THAILAND, April 19, 2017 (The Asian Age): Last week’s full moon, dubbed the “Pink Purnima” by a Indian bistro in Bangkok, marked the Vernal Equinox and New Year celebrations: Vilambi in Tamil Nadu, Vaisakhi in Punjab, Bikram Sambat in Kathmandu and Songkran, Thailand’s Holi. Public squares hosted water parties with live bands, overhead sprinklers, water cannons and buckets, which spared neither pedestrian nor motorist.
Songkran derives from the Sanskrit word Samkranti, “astrological passage,” which denotes transformation. Songkran evolved from India’s Makar Sankranti January harvest festival, which aligns with the Buddhist/Hindu solar calendar, thus Songkran is both an astrological passage and symbolic of the evolution of spiritual practice. Across Thailand water parties blend with ceremonial merit making: bathing Buddha images, honoring relics of ancestors, pouring water over senior relatives and monks. The Indian embassy invited Bangkok residents to pay special New Year homage by making floral offerings and pouring water on the nine Navagraha celestial Hindu deities enshrined at the National Museum’s Samranmukhamat Pavilion for the three-day holiday.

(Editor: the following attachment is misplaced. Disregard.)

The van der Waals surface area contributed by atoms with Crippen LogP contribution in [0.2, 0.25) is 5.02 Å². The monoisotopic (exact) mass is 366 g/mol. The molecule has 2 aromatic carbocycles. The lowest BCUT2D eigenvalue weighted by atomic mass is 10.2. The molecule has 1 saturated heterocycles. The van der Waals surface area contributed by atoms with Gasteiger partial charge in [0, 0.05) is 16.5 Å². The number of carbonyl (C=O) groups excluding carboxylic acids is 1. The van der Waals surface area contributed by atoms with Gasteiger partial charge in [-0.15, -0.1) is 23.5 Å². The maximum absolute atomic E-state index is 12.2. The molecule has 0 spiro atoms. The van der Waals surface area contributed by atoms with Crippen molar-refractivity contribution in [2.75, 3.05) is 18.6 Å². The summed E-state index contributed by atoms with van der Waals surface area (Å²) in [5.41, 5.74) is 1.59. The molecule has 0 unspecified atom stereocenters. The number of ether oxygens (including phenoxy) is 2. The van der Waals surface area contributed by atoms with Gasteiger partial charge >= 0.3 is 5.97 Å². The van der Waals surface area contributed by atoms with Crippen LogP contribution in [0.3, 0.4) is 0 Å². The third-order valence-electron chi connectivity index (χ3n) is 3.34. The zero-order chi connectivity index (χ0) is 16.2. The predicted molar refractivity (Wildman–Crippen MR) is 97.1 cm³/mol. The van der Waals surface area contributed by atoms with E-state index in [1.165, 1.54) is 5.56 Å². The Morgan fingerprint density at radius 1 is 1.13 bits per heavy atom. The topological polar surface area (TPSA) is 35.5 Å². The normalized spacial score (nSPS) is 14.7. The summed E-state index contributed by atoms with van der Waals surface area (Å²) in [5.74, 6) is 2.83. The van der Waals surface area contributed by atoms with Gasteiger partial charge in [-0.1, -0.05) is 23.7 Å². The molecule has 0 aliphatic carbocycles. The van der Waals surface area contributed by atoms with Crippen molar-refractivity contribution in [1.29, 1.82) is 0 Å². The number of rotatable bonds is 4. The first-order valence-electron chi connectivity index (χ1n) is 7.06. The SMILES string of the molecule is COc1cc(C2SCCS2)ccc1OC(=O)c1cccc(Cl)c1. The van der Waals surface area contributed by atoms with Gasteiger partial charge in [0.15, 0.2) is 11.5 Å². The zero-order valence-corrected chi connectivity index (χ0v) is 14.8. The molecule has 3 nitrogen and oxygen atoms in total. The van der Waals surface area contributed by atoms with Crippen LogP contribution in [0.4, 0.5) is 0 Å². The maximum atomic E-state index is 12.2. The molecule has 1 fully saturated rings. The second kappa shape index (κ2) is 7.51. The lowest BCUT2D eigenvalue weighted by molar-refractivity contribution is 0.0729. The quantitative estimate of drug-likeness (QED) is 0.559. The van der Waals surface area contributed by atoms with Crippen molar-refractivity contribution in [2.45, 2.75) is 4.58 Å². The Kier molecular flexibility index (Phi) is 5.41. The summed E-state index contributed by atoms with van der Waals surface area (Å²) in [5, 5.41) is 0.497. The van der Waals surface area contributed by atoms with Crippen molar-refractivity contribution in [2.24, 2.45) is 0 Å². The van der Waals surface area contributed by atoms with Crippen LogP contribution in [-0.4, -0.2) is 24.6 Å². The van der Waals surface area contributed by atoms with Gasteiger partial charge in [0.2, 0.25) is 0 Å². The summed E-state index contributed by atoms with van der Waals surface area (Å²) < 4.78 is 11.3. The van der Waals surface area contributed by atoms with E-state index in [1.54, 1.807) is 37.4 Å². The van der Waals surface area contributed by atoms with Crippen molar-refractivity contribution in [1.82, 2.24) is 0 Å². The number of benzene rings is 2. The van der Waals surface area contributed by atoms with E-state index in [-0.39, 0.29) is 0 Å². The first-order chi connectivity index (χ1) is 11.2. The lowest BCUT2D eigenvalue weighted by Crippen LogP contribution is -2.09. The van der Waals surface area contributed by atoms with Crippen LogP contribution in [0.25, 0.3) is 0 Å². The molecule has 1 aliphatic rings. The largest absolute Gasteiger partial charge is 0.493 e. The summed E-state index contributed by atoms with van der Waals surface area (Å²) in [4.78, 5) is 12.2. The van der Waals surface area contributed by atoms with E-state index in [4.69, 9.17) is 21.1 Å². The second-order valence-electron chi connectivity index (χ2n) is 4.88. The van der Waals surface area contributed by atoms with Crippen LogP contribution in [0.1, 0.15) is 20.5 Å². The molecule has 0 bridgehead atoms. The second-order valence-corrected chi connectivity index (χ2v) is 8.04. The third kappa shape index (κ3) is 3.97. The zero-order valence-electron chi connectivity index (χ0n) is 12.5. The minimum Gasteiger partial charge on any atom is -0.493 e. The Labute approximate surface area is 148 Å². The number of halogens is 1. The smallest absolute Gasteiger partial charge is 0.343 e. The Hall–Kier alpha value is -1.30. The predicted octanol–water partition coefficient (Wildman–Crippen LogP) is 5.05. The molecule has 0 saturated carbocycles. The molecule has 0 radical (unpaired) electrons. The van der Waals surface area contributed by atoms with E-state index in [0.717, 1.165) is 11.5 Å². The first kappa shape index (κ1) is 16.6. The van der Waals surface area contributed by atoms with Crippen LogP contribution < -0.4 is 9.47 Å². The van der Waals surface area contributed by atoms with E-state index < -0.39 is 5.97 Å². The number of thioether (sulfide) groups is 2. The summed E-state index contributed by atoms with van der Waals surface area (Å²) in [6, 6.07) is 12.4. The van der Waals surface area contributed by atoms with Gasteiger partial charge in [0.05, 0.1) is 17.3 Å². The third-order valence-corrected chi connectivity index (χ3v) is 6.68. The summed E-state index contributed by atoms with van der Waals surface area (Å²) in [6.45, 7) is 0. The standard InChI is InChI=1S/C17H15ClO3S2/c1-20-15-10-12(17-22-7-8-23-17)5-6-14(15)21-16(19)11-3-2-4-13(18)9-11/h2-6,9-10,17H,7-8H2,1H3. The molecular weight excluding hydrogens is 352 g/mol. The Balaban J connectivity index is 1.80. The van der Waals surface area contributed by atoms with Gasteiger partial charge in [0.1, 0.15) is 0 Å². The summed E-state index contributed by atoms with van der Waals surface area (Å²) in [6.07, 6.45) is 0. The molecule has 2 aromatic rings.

Throughout Thailand seeds of India are seen in language, astrology, ritual and art, fertilized in the rich soil of Thai magic and folklore, refined to perfection in the Ayutthayan period, still potent in the 21st century. The Mahabharata tells of how Brahma was cursed that his worship would die in India, and so it did, but Brahma now dwells in Thailand, alongside Lord Buddha. Every mall, bank, hotel and home has a shrine to Phra Phrom, Lord Brahma, whose four heads offer specific blessings and are daily worshipped with flowers, incense, fruits and candle flames. The rites and symbols of Siamese kingship evolved from ancient India, Thai government buildings are adorned with red Garudas, the emblem of the Chakri Dynasty, an 800-year-old lineage established in the 12th century by the Kingdom of Sukhothai.